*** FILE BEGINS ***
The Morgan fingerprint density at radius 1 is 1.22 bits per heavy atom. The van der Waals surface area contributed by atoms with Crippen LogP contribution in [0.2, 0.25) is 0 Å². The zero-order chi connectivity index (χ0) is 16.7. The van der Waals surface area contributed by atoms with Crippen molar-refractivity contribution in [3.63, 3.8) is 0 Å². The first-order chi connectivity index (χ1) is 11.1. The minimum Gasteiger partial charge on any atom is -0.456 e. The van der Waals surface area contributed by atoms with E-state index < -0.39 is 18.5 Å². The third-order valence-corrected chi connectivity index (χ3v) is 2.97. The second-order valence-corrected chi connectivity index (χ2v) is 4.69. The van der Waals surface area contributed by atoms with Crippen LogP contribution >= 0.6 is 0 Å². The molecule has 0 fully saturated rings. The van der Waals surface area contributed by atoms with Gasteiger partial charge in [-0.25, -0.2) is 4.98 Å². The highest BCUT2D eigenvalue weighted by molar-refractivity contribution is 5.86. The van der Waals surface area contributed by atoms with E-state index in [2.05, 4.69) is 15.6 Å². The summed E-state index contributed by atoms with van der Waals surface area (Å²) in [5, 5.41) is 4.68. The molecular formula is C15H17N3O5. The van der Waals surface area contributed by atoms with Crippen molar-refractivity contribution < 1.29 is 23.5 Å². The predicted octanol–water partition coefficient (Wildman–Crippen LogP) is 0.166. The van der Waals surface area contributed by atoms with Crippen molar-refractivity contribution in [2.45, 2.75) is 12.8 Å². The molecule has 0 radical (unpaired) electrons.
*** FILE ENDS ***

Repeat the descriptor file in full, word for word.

The Morgan fingerprint density at radius 1 is 1.22 bits per heavy atom. The van der Waals surface area contributed by atoms with Crippen LogP contribution in [0.2, 0.25) is 0 Å². The zero-order chi connectivity index (χ0) is 16.7. The van der Waals surface area contributed by atoms with Crippen molar-refractivity contribution in [3.63, 3.8) is 0 Å². The first-order chi connectivity index (χ1) is 11.1. The minimum Gasteiger partial charge on any atom is -0.456 e. The van der Waals surface area contributed by atoms with E-state index < -0.39 is 18.5 Å². The third-order valence-corrected chi connectivity index (χ3v) is 2.97. The second-order valence-corrected chi connectivity index (χ2v) is 4.69. The van der Waals surface area contributed by atoms with Crippen LogP contribution >= 0.6 is 0 Å². The molecule has 0 fully saturated rings. The van der Waals surface area contributed by atoms with Gasteiger partial charge in [-0.25, -0.2) is 4.98 Å². The highest BCUT2D eigenvalue weighted by molar-refractivity contribution is 5.86. The van der Waals surface area contributed by atoms with E-state index in [2.05, 4.69) is 15.6 Å². The summed E-state index contributed by atoms with van der Waals surface area (Å²) in [5, 5.41) is 4.68. The molecular formula is C15H17N3O5. The van der Waals surface area contributed by atoms with Crippen molar-refractivity contribution < 1.29 is 23.5 Å². The predicted octanol–water partition coefficient (Wildman–Crippen LogP) is 0.166. The van der Waals surface area contributed by atoms with Crippen molar-refractivity contribution in [2.45, 2.75) is 12.8 Å². The molecule has 0 radical (unpaired) electrons.